Perceptions on dental education amongst undergraduate students and dental interns in Kenya
Background: Training environments in dental schools across the world do vary, and some have been suggested as potential causes of stress among dental students.
Design and objective: This was a cross sectional study designed to investigate perceptions of dental students and dental interns regarding aspects of dental training environment in the two dental schools in Kenya.
Methods: Data was collected through self-administered questionnaires containing open and close ended questions that explored participants’ perception on teaching facilities, curriculum, learning methods and students’ social life.
Results: Most (79.5%) participants felt that their earlier decision to join the dental profession was still their best choice. Passion for and interest in dentistry increased over time during dental training, especially among males (80%) than was among females (65%), and among Moi University students (82%) than was among University of Nairobi students (66%). The main reasons for the increase were exposure to clinical work and influence by lecturers. Most respondents preferred practical teaching methods (89%). Moi University participants were more satisfied with the number of students per class. Courses that participants felt had adequate allocation of teaching time included human anatomy (64%), dental materials (28%) and periodontology, whereas the most challenging courses were human anatomy (44%), oral pathology (41%) and biochemistry 35%.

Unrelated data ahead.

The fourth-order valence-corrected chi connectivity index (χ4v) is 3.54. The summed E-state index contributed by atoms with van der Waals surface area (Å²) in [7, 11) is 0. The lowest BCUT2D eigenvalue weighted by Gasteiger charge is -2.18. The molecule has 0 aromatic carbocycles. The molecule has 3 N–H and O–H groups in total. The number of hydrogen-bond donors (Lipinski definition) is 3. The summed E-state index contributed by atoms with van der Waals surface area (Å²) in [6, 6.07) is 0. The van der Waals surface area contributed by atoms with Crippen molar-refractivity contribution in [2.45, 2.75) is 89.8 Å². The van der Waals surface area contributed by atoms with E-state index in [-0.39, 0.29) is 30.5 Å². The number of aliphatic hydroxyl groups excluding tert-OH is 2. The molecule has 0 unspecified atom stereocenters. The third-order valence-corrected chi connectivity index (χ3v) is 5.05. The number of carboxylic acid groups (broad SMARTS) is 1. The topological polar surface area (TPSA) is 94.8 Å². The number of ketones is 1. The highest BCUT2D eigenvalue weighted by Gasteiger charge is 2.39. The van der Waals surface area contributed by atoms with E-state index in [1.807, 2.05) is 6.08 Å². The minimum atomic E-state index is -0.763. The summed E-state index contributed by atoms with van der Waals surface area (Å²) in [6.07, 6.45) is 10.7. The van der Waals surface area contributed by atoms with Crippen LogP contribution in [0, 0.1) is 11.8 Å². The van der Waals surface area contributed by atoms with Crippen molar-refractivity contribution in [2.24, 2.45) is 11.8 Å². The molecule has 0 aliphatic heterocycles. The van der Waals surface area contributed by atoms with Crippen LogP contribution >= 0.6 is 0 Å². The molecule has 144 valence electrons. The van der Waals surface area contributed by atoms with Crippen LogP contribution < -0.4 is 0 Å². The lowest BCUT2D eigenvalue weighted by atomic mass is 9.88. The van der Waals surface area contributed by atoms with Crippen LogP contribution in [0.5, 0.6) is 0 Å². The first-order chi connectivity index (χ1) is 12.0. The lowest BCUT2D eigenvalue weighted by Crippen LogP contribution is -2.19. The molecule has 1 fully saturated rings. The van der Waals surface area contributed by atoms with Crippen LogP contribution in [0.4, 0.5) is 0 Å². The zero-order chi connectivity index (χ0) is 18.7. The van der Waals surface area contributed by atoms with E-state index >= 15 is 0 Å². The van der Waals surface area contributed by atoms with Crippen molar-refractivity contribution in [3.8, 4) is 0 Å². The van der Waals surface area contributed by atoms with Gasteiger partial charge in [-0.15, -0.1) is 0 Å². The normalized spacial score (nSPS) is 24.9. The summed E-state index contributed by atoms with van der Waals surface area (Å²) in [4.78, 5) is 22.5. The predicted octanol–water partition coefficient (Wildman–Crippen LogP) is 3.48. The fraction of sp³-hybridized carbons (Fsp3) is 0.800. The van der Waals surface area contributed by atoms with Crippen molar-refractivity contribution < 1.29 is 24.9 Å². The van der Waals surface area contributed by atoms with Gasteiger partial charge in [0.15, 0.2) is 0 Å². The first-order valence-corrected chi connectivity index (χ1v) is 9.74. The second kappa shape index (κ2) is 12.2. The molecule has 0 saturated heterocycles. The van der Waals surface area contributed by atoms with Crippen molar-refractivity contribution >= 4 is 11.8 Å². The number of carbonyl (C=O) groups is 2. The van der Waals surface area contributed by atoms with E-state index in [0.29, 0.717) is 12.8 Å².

Conclusion: The training environment in Kenyan dental schools did not affect the desire to belong to the dental profession. Practical teaching was the most preferred teaching method, and there was a tendency to prefer courses that adopted this method in their teaching.